The facade of the U.S. Federal reserve in Washington
Fed Chairman Janet Yellen stated that the base rate may be raised “relatively soon”. After winning the U.S. presidential election Donald trump, the market was expecting a rate hike will be delayed
The head of the Federal reserve system (fed) Janet Yellen, speaking before the joint economic Committee of Congress, said the rate increase “may be acceptable relatively soon” in case of favorable macroeconomic data, reports Bloomberg. The words Yellen became the first Chairman of the fed about a possible change in the underlying rate after the victory of Donald trump at the election of the President of the United States.
Yellen said at the last meeting of the Federal Committee on open market operations, the fed came to the conclusion that the preconditions for a rate hike has strengthened.
The fed also said that it intends to finalize in his post until the end of his term in 2018.
When assessing the macroeconomic performance of the fed pays attention primarily on statistics on levels of employment and inflation. Following the latest FOMC meeting Yellen said the increase in the number of jobs was significant, but inflation continues to remain below the target level of 2%.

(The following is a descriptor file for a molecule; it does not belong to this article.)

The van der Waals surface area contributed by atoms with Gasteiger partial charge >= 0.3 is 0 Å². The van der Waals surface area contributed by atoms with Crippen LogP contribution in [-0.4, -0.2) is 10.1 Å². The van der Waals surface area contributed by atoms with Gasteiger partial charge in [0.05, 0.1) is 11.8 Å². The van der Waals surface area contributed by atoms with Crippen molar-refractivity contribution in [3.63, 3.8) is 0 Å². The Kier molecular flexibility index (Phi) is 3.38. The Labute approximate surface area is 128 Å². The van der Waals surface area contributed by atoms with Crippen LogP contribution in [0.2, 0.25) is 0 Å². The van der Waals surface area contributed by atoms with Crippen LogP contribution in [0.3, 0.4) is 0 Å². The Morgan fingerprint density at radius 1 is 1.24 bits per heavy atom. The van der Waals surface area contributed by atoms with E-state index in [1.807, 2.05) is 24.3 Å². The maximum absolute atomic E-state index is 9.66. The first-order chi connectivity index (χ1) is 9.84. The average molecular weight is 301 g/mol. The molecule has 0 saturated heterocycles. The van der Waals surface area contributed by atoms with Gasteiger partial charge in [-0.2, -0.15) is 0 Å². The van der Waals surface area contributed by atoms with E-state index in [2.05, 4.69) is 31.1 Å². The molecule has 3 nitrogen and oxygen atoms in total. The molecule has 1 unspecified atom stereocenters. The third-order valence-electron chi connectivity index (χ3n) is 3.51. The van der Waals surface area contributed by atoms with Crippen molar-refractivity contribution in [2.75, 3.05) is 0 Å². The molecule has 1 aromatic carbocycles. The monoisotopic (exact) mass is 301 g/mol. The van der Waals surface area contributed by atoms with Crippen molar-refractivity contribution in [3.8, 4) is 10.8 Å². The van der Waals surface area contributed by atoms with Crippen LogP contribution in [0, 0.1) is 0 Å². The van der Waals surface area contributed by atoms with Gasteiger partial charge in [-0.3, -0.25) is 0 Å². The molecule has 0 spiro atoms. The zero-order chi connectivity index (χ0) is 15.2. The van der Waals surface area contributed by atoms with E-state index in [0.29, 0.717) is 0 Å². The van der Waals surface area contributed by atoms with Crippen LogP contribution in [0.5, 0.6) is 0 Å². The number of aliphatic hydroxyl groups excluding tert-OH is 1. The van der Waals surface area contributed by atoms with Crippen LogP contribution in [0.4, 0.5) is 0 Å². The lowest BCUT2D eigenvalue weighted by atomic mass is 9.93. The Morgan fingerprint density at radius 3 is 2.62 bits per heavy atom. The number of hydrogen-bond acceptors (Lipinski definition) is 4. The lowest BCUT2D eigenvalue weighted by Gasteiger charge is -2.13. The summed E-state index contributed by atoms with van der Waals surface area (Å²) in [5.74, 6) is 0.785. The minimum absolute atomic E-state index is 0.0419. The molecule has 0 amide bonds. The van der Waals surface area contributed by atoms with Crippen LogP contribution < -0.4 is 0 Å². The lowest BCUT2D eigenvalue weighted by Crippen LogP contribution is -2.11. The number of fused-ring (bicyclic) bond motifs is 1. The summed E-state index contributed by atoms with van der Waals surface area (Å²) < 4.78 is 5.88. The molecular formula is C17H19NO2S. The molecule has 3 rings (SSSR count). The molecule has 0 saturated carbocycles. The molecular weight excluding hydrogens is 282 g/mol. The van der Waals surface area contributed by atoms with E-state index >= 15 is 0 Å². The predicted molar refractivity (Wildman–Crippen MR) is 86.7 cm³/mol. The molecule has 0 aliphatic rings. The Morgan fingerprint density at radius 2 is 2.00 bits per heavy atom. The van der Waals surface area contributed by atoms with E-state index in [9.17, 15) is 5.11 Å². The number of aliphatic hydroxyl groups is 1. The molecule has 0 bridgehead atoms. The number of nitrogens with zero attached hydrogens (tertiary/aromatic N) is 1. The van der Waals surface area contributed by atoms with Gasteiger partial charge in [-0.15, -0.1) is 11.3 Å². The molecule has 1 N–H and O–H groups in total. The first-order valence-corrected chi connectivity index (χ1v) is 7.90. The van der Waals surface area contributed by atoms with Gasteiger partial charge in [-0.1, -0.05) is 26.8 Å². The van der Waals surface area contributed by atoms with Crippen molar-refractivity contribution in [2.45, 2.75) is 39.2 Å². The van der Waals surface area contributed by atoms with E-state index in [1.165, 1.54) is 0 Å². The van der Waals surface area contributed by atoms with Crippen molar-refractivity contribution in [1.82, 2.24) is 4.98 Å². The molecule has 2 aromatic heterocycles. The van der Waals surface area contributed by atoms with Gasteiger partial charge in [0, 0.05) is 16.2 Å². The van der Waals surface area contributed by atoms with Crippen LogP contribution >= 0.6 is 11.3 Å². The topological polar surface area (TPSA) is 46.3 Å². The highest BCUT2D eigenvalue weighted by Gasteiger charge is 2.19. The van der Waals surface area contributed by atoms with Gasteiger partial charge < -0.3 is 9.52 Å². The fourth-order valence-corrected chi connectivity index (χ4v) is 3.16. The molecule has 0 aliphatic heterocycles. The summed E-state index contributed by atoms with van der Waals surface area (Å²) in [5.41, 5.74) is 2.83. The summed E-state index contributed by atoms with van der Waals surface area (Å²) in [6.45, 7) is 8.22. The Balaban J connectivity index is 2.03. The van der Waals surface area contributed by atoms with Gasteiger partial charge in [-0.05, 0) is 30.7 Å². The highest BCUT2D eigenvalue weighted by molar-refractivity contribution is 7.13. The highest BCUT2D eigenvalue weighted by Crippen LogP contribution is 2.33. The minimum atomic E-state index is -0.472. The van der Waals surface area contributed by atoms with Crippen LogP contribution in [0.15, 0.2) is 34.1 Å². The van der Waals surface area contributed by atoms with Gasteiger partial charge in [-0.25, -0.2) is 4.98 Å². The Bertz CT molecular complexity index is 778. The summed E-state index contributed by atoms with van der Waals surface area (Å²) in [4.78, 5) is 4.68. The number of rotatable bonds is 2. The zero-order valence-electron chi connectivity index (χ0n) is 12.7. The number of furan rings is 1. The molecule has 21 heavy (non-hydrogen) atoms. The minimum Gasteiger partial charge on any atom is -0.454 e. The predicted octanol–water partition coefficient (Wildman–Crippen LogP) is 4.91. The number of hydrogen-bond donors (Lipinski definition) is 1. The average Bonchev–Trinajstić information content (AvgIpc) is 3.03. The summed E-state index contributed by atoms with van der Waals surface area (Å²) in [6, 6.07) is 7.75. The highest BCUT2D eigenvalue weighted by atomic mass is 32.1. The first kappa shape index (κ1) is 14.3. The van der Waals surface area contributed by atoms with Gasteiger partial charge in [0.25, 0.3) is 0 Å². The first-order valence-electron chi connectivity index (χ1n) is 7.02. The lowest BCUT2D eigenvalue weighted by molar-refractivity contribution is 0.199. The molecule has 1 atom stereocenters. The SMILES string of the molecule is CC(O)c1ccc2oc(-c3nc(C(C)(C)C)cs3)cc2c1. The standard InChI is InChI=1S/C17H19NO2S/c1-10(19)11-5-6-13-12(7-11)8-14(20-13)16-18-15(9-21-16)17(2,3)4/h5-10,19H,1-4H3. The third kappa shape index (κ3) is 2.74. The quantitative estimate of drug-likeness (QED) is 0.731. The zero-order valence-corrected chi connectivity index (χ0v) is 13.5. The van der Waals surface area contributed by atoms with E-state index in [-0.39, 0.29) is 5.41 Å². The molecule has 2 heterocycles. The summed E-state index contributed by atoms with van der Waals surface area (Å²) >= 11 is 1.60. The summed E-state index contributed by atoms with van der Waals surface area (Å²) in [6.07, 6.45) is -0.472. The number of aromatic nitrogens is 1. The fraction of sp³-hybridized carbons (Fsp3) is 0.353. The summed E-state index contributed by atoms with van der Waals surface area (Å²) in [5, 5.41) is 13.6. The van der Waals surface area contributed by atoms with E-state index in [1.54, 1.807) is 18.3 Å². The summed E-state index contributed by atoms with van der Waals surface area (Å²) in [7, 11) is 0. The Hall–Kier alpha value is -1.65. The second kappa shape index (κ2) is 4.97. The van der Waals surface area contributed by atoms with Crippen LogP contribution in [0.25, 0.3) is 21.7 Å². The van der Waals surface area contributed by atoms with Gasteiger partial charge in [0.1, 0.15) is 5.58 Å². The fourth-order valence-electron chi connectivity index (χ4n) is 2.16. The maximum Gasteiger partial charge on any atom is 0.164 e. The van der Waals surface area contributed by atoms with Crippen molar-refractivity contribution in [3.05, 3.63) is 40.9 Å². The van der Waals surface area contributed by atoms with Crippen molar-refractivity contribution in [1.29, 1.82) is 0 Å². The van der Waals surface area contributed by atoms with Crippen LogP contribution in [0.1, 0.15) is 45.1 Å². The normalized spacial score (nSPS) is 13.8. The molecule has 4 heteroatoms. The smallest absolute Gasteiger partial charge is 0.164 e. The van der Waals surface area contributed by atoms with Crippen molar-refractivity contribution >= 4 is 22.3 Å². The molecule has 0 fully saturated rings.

Now the base fed rate is at 0.25–0.5%. The next meeting of the FOMC, which decides on the rate change, will be held on 13-14 Dec. Thus, the decision to change bets can be made exactly one year after its last increase (14 December 2015).
Immediately after the election trump President of the United States markets found that the probability of a rate hike in December was less. The next day after the elections, this probability (based on index swaps overnight, OIS) declined from 82 to 50%. During the election campaign, trump criticized the head of the fed. However, within a few days the faith of the markets to increase rates recovered — on the basis of futures contracts, the probability of a rate hike by 0.25 percentage points is estimated at more than 90%. In favor of a rate hike earlier this week and spoke one of the most consistent supporters of a soft monetary policy — the head of the Federal reserve Bank of Boston Eric Rosengren.